According to Scott, what the EU does with, inter alia, its aviation scheme is ‘pushing at the boundaries of territorial jurisdiction.’[52] Introducing a new concept of ‘territorial extension,’ Scott argues that, the EU ‘uses the existence of a territorial connection with the EU (notably but not only market access) to shape conduct that takes place outside the EU.’[53] She also indicates that the EU ‘only very rarely enacts extraterritorial legislation’[54] but regards ‘territorial extension’ as consistent with customary international law and the territoriality principle.[55] Scott also emphasizes that the EU’s reliance on ‘territorial extension’ of its law entails an international orientation[56] and an obligation for the EU regulator to take into account conduct or circumstances abroad.[57] This is significant ‘because it reflects a commitment on the part of the EU to respect the limits on prescriptive jurisdiction laid down by public international law.’[58] Indeed, the sensitivity to international developments with respect to the EU ETS for aviation emissions is reflected in provisions of Directive 2008/101/EC concerning, for example, the possibility to exclude from the scheme aircrafts originating from countries implementing equivalent measures to cut greenhouse gas emissions from international aviation. It is also evident from the way in which the EU aviation scheme has been modified in response to recent international developments, including giving time for the ICAO to negotiate a global market-based mechanism for international aviation emissions.

4. Conclusions

The discussion above shows that while many countries have criticized the EU aviation scheme, it is possible to defend the scheme’s compatibility with international law. Looking at the EU ETS for aviation emissions from a broader perspective, it surfaces some interesting regulatory challenges that are increasingly reflected in scholarly discussion on topics, such as global environmental law and legal pluralism. In the era of globalization, it seems that the traditional interpretation of the international legal principle of territorial jurisdiction does not capture the full range of ways in which States exercise jurisdiction in practice. The question of jurisdictional boundaries obviously remains important, while accusations of the exercise of illegal extraterritorial jurisdiction are sometimes too hastily made.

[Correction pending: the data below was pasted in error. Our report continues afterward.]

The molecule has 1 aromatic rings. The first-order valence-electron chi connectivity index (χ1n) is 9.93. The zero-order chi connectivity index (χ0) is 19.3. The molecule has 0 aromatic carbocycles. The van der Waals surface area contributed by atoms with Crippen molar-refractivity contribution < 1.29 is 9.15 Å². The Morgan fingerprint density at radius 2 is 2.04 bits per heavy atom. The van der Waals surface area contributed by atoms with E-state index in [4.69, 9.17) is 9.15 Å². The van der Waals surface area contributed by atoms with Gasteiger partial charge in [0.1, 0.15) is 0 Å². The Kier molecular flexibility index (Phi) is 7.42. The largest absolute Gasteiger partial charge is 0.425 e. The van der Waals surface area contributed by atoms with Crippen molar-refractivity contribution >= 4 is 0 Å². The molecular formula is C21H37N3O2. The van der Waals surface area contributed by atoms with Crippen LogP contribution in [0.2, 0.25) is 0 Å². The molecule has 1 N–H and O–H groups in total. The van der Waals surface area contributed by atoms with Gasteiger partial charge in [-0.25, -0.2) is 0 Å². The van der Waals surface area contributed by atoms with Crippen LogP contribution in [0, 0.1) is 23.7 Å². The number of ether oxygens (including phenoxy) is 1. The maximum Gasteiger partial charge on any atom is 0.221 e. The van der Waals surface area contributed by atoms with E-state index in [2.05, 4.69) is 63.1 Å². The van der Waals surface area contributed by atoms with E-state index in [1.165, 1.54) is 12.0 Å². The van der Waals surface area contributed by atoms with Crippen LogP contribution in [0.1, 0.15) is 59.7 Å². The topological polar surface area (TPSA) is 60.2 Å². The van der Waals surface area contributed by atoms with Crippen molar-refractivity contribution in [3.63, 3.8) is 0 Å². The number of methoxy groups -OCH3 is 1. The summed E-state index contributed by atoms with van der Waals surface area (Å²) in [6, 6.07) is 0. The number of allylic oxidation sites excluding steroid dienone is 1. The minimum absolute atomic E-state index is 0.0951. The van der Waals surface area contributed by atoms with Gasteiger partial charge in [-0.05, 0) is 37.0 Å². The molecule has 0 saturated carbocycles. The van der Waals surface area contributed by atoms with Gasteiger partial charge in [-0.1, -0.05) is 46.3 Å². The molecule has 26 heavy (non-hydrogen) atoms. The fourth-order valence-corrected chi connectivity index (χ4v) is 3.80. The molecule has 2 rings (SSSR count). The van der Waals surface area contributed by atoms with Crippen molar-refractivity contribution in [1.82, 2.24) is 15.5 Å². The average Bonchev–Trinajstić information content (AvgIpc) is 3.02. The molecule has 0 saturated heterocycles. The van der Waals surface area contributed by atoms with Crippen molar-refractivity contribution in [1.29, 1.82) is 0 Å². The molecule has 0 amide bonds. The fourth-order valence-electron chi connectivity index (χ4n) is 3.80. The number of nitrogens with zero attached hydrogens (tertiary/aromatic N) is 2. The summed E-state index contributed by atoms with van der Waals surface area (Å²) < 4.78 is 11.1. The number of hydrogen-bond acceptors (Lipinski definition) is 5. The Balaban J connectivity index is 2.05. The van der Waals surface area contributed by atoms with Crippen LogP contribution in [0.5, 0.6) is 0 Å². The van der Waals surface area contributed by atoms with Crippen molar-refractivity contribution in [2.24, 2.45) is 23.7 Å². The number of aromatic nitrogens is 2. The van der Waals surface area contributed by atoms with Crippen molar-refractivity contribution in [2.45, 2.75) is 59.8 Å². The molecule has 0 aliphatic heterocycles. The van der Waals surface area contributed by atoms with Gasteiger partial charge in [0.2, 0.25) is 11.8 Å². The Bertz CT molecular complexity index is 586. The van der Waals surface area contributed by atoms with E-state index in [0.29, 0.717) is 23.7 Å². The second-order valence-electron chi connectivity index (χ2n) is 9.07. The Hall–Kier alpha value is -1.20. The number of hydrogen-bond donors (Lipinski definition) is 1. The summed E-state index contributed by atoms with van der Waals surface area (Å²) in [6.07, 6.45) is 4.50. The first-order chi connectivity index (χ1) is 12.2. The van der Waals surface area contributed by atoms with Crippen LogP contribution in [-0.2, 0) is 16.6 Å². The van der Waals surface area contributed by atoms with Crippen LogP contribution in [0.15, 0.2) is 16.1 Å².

I have argued elsewhere that ‘the global legal landscape is no longer characterized by clear-cut distinctions between the ‘international’ and ‘national’ legal orders, or ‘multilateral’ and ‘unilateral’ actions.’[59] Against this background, the EU scheme for aviation emissions reflects a complex trend whereby environmental law is becoming globalised and legal systems interact, complement each other and sometimes also seek to influence each other.[60] I have thus argued that it would be useful for the debate to move to the next level, turning away from the traditional focus on the permissibility of extraterritoriality and unilateralism towards international rules, principles and procedures that curtail EU-type ‘minilateral’ action that seeks to advance multilateral objectives in the absence of a global agreement.[61] With Morgera, we have subsequently explored the way in which the EU has sought to contribute to the development of international standards in the field of climate change, also assessing the legitimacy of such efforts.[62] Morgera has also developed a ‘good faith test to assess the legitimacy of ongoing and future EU initiatives aimed at contributing to the development and implementation of international environmental law.’[63]